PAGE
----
Direct Speech vs. Indirect Speech

There are two ways to explain and relay something a person said: direct speech and indirect speech. One quotes speech directly, using the exact words, and the other rephrases what was said.

If you are fluent in English, you probably already use these types of speech without realizing it. But now you know what they’re called. Huzzah!

Direct Speech
Direct speech restates what a person said previously using their exact words, which go inside quotation marks.

  • She said, “I ate the last pickle.”
  • “Go to the store to get more pickles,” Sally told me.
  • Yesterday, Sally’s sister asked, “Will you save a pickle for Sally so she doesn’t get angry?”

Indirect Speech
Indirect speech does not use the exact words spoken. Instead, it rephrases what someone said previously.

  • She said Sally told her not to eat the last pickle.
  • I told Sally yesterday that I wanted to eat the last pickle.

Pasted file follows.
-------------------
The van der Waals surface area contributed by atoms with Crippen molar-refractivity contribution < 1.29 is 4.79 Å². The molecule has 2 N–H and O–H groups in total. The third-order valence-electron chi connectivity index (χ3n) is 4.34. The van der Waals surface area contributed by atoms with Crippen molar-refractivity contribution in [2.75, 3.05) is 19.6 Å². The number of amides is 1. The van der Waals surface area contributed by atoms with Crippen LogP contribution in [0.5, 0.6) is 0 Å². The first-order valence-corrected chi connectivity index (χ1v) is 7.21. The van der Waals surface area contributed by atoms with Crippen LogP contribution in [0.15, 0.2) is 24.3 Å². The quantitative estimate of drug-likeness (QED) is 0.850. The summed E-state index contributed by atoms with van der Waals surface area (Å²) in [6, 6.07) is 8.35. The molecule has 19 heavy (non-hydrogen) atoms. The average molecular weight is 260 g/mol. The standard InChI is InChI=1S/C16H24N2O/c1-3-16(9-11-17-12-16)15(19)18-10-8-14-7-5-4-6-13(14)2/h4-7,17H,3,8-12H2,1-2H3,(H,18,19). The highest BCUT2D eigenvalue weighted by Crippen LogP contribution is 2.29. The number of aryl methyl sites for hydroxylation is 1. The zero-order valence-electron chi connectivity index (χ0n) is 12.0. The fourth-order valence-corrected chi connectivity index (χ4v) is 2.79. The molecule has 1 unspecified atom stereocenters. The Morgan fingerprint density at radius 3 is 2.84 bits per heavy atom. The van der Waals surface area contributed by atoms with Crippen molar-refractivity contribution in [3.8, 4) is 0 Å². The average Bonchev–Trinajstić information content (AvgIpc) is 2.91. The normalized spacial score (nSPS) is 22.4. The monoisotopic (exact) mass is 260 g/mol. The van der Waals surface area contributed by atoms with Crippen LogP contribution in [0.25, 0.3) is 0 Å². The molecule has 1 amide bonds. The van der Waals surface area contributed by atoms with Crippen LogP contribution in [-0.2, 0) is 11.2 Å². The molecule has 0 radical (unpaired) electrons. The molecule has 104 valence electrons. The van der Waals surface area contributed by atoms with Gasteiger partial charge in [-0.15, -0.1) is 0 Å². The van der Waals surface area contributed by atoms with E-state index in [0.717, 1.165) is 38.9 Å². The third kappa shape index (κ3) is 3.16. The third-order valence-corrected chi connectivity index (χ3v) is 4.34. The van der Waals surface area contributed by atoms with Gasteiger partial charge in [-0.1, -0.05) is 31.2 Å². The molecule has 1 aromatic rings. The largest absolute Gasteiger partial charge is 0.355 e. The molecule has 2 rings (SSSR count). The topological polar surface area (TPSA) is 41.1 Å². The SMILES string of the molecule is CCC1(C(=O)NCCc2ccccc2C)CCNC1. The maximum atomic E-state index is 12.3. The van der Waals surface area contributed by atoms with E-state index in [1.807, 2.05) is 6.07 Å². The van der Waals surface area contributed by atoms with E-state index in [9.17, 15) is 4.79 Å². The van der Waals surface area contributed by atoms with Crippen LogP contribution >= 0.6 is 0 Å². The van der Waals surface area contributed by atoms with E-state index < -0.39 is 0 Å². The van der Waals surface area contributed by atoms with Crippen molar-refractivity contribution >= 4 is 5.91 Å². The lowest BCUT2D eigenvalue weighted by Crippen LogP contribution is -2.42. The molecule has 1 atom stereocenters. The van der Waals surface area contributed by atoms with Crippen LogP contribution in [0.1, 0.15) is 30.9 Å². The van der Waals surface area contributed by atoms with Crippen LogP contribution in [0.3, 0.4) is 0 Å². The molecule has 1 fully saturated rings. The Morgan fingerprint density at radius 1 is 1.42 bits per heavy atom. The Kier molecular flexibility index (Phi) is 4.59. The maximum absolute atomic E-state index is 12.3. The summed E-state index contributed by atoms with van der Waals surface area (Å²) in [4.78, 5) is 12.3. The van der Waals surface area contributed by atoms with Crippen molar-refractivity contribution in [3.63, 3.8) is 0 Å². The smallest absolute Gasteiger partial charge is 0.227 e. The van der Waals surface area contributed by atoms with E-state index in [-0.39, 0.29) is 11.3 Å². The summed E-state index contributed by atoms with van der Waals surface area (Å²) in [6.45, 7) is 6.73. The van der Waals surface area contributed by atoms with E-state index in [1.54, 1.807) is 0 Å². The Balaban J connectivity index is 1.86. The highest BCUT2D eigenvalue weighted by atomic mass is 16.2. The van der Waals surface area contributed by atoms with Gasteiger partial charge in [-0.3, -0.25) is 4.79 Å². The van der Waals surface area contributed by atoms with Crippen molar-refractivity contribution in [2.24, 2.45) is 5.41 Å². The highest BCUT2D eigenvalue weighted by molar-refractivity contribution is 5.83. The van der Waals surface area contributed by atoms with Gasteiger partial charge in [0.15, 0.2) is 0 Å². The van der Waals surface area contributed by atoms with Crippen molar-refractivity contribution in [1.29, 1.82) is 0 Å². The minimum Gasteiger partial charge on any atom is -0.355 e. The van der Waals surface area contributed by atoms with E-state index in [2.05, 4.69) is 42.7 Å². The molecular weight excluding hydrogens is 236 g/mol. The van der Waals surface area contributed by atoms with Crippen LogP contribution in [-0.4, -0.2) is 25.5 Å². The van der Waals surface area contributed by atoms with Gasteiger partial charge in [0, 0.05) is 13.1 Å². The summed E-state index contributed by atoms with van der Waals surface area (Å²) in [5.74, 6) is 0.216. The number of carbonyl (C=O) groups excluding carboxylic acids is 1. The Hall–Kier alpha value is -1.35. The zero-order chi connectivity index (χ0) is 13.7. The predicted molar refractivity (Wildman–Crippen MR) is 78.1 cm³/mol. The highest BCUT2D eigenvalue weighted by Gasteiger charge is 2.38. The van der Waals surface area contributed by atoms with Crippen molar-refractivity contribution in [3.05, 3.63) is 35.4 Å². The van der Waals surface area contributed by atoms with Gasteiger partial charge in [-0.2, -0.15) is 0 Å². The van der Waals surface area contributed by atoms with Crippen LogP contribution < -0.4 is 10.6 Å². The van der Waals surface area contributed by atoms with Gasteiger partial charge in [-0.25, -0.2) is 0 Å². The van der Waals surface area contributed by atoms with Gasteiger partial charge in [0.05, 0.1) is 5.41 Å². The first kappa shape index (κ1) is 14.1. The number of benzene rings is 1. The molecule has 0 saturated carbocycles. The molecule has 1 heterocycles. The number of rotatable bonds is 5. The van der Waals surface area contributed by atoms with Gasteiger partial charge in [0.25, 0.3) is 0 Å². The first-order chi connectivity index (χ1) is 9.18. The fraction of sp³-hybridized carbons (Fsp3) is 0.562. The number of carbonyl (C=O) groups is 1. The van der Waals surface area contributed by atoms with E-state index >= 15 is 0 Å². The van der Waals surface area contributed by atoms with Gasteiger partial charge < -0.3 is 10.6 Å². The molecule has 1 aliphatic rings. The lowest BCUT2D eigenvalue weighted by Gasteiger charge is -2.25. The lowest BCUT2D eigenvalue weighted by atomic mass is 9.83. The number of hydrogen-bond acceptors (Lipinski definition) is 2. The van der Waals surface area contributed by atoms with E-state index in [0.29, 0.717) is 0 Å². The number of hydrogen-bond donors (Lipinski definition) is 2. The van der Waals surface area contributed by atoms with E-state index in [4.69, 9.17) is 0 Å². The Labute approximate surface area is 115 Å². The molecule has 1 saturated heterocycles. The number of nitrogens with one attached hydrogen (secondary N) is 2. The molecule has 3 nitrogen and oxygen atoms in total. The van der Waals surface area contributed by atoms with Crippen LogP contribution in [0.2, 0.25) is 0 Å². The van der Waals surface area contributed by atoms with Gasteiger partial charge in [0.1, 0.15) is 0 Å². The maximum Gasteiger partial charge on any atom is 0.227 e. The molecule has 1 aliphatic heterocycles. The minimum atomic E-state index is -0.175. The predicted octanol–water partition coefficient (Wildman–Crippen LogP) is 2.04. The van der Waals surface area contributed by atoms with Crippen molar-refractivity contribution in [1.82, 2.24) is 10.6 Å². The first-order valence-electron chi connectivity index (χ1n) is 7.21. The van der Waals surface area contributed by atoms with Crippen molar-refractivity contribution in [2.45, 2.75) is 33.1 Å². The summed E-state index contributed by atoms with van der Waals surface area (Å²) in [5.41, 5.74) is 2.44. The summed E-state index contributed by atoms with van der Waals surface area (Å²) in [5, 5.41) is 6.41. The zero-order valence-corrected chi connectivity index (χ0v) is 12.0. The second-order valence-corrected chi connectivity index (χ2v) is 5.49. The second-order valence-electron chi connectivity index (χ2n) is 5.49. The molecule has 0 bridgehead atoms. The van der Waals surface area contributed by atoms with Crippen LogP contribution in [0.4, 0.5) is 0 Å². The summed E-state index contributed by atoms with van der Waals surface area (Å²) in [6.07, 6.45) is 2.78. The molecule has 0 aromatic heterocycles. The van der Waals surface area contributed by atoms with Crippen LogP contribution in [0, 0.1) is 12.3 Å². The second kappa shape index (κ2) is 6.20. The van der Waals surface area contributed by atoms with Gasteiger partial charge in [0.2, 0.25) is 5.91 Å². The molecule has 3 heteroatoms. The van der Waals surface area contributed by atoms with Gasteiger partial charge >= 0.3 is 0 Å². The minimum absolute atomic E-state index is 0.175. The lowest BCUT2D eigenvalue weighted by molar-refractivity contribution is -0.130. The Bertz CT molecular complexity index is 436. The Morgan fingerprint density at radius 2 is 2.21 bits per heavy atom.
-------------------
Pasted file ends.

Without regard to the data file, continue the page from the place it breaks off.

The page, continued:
• I heard Sally ask for another jar of pickles.

Notice that indirect speech often uses the verbs say and tell (and said and told in the past tense).

More Examples
Here are examples of direct and indirect speech when used as a statement, command, and question.

Direct Speech Indirect Speech
Statement “I like jazz music,” Nancy said. I heard that Nancy likes jazz music.
Command “You must get out of bed right now!” her mom said. Her mom told her to get out of bed right now.
Question “Where am I?” Cindy asked me. Cindy asked me where she was.

 

Quiz: State whether each sentence is either direct or indirect speech.

  1. Katie said she named her dog Ferdinand.
  2. I told her she needs to teach the dog to stop barking.
  3. “Ferdinand is cute, but she won’t stop barking!” I said to her.
  4. “Why can’t you get her to be quiet?” I asked.
  5. I heard Katie said she gave up teaching the dog to stop barking.

 

Answers: 1. Indirect; 2. Indirect; 3. Direct; 4. Direct; 5. Indirect

Erin Servais is a book editor and coach of author-entrepreneurs, helping writers through every stage of book creation and after. To learn how she can help you with your next project, check out Dot and Dash LLC or email her at Erin@dotanddashllc.com.

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Hair shirt